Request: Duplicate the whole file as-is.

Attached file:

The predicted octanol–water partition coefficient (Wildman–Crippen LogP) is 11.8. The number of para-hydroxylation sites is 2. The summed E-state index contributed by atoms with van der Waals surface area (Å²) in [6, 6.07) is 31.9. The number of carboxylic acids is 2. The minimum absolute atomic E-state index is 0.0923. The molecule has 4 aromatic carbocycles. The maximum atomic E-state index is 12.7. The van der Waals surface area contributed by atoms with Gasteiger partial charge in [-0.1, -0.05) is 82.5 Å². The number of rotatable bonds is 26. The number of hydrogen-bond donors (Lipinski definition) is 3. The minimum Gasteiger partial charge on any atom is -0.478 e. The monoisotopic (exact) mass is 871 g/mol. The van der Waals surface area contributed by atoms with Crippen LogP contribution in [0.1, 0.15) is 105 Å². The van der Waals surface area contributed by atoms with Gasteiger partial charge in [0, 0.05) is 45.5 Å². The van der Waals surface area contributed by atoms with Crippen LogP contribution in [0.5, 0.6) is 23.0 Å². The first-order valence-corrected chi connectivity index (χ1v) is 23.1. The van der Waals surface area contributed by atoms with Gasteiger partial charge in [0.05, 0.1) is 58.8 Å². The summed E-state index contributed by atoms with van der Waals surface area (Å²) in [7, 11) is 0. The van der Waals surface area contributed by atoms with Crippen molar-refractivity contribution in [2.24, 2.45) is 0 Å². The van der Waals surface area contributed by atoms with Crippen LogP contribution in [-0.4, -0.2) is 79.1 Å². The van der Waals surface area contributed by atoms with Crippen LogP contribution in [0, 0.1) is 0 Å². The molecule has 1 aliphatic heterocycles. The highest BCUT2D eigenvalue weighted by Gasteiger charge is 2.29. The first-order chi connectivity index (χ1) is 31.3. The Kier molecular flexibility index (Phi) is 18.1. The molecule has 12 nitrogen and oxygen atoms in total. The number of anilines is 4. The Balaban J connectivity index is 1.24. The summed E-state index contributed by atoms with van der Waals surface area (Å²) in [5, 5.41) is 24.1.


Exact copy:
The predicted octanol–water partition coefficient (Wildman–Crippen LogP) is 11.8. The number of para-hydroxylation sites is 2. The summed E-state index contributed by atoms with van der Waals surface area (Å²) in [6, 6.07) is 31.9. The number of carboxylic acids is 2. The minimum absolute atomic E-state index is 0.0923. The molecule has 4 aromatic carbocycles. The maximum atomic E-state index is 12.7. The van der Waals surface area contributed by atoms with Gasteiger partial charge in [-0.1, -0.05) is 82.5 Å². The number of rotatable bonds is 26. The number of hydrogen-bond donors (Lipinski definition) is 3. The minimum Gasteiger partial charge on any atom is -0.478 e. The monoisotopic (exact) mass is 871 g/mol. The van der Waals surface area contributed by atoms with Crippen LogP contribution in [0.1, 0.15) is 105 Å². The van der Waals surface area contributed by atoms with Gasteiger partial charge in [0, 0.05) is 45.5 Å². The van der Waals surface area contributed by atoms with Crippen LogP contribution in [0.5, 0.6) is 23.0 Å². The first-order valence-corrected chi connectivity index (χ1v) is 23.1. The van der Waals surface area contributed by atoms with Gasteiger partial charge in [0.05, 0.1) is 58.8 Å². The summed E-state index contributed by atoms with van der Waals surface area (Å²) in [7, 11) is 0. The van der Waals surface area contributed by atoms with Crippen molar-refractivity contribution in [2.24, 2.45) is 0 Å². The van der Waals surface area contributed by atoms with Crippen LogP contribution in [-0.4, -0.2) is 79.1 Å². The van der Waals surface area contributed by atoms with Crippen LogP contribution in [0, 0.1) is 0 Å². The molecule has 1 aliphatic heterocycles. The highest BCUT2D eigenvalue weighted by Gasteiger charge is 2.29. The first-order chi connectivity index (χ1) is 31.3. The Kier molecular flexibility index (Phi) is 18.1. The molecule has 12 nitrogen and oxygen atoms in total. The number of anilines is 4. The Balaban J connectivity index is 1.24. The summed E-state index contributed by atoms with van der Waals surface area (Å²) in [5, 5.41) is 24.1.